Please see the reviews in Prick of the Spindle and The Scrambler (links on this website) for good synopses of the book.
David gives an overview of the book:
The Disappearances (2000)
Sometimes a co-worker disappeared. (I think of a fifteenth century map with ships poised to drop off the end of the earth into a boiling pit of dragons.)
Let’s say it was a fellow in his early thirties. An assistant to Alma Henson Bing, head of accounts receivable. You’d bump into him every day or two in the echo-filled stairwell, the drafty, lugubrious reading room, the men’s room with its turn-of-the-century fixtures and its chemical incense of disinfectant.
Then one day he wasn’t around anymore. Weeks could go by, but sooner or later, you’d fall prey to those gloomy intimations that accompany unexplained departures. Had person X been fired? Replaced by a piece of high-powered software? Was he lying in a hospital, lashed to the bed like Gulliver by a network of wires and plastic tubes, the victim of a car crash, a rare disease, a random encounter with an urban shooter?
Eventually a cryptic notice like a minimalist poem would arrive by email from the executive director, a woman named Mary Kay Beauregard Jackson:
William C. Williams, an assistant to Alma Henson Bing, recently left the Liberal Religion Center.
We wish him well in any future endeavors.
Terse missives like this one, with its suggestion that there might be no future endeavors, that now that he’d left the LRC, Mr. Williams’s life was essentially over, struck me as unnecessarily callous, especially coming from a high official of a church—not one of these angry neo-Calvinist outfits that have sprouted up all over like some invasive southern weed, but a fine old New England denomination dating back to the Transcendentalists and professing humane, enlightened views on any topic you could name. Yet despite my own high-mindedness when it came to Mary Kay’s emails, inevitably a year, even six months, later, I had a hard time forming a mental image of the missing person, the desaparecida or desaparecido.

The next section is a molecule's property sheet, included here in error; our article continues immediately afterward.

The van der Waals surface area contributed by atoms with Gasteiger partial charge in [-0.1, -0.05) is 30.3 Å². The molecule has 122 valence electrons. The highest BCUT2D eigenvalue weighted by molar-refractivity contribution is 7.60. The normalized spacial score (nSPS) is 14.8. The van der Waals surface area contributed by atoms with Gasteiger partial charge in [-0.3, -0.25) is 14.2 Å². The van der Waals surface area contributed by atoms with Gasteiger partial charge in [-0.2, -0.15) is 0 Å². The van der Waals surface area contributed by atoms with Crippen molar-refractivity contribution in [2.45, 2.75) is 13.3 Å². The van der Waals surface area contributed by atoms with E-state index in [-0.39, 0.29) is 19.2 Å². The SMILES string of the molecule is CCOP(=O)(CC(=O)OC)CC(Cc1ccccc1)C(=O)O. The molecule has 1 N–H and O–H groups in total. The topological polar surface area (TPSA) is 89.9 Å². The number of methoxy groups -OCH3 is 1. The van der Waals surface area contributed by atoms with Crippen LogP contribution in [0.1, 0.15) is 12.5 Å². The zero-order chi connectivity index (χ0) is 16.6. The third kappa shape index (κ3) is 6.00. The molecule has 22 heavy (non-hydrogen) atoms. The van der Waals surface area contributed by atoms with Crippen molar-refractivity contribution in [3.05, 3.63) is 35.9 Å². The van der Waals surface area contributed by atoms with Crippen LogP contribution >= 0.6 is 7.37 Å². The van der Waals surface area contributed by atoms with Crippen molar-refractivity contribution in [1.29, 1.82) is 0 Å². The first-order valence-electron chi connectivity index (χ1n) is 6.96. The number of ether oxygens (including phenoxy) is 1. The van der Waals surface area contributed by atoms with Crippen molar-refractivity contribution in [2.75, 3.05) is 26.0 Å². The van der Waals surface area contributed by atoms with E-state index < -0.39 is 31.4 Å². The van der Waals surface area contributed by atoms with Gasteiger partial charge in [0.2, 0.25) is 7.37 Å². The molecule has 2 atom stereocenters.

Maybe it was cosmic payback for these small acts of forgetting, but in the fullness of time I, too, disappeared. (A month or two after I left, I’m sure, an email went forth from the office of Mary Kay Beauregard Jackson: “Mickey Kronenberg, a writer for our magazine, recently left the Liberal Religion Center. / We wish him well in any future endeavors.”)
Today I live a life of subsidized torpor. Most mornings, I pretend I’m still at work, breakfasting early and then repairing to my office in the turret of our wobbly Victorian—down here in blue collar Quincy, Mass., home to the bones of old John Adams, defunct granite quarries, and a World War II shipyard. A town mentioned rarely if at all in the writings of Transcendentalists. Once seated at my desk, I will email old friends, fiddle with the house accounts, play a bracing round or two of Minesweeper or solitaire. But in the early afternoon, my “lunch hour,” when I venture out for a run on the beach, the neighborhood streets are nearly empty. All adults are at work, all children in school. Even the beach itself is empty, except for the seagulls that congregate in strutting, noisy bands around the storm sewer outfall. A solitary figure, I run the length of the crumbling seawall as the miniature waves of Quincy Bay lap against a muddy shore. All in all, I feel as if I’m shirking my duties as a middle-class Euro-American person. Before my LRC days, I eked out a living at the margins—cab driver, part-time writing instructor, freelance reporter for advertising supplements—and I fear I’m headed back that way, toward the land of low status and shaky self-identity.
On the brighter side, there’s my severance pay, doled out in semimonthly infusions, the same as my former salary. And lately I’ve discovered I can hold back the thoughts of what comes next by pounding on the keyboard of our second-hand computer, with its thirteen-inch screen and thrumming fan, revisiting in my feature writer’s overheated prose my seven fat years in the religion business and the factors leading up to my…my involuntary separation.
Actually the factor, since there was only one—the LRC’s antiracism program, which started the year before I arrived, gathered steam while I worked there, and continues to this day. The job, more than any I’d had before, fit my needs and talents, not to mention my politics, and yet by the time of my disappearance, I already wanted to be gone. Oddly for a hardheaded fellow like me, someone who came to his job at the church with no special feeling for things of the spirit, I had developed during my seven years what I cannot help but call a spiritual unease about the place.
M.F.A. (Arkansas, 1975). My novel The Antiracism Trainings was published earlier this year by BlazeVOX [books]—to glowing reviews in several literary magazines. My fiction and essays have appeared in North American Review, Transatlantic Review, Intro, The...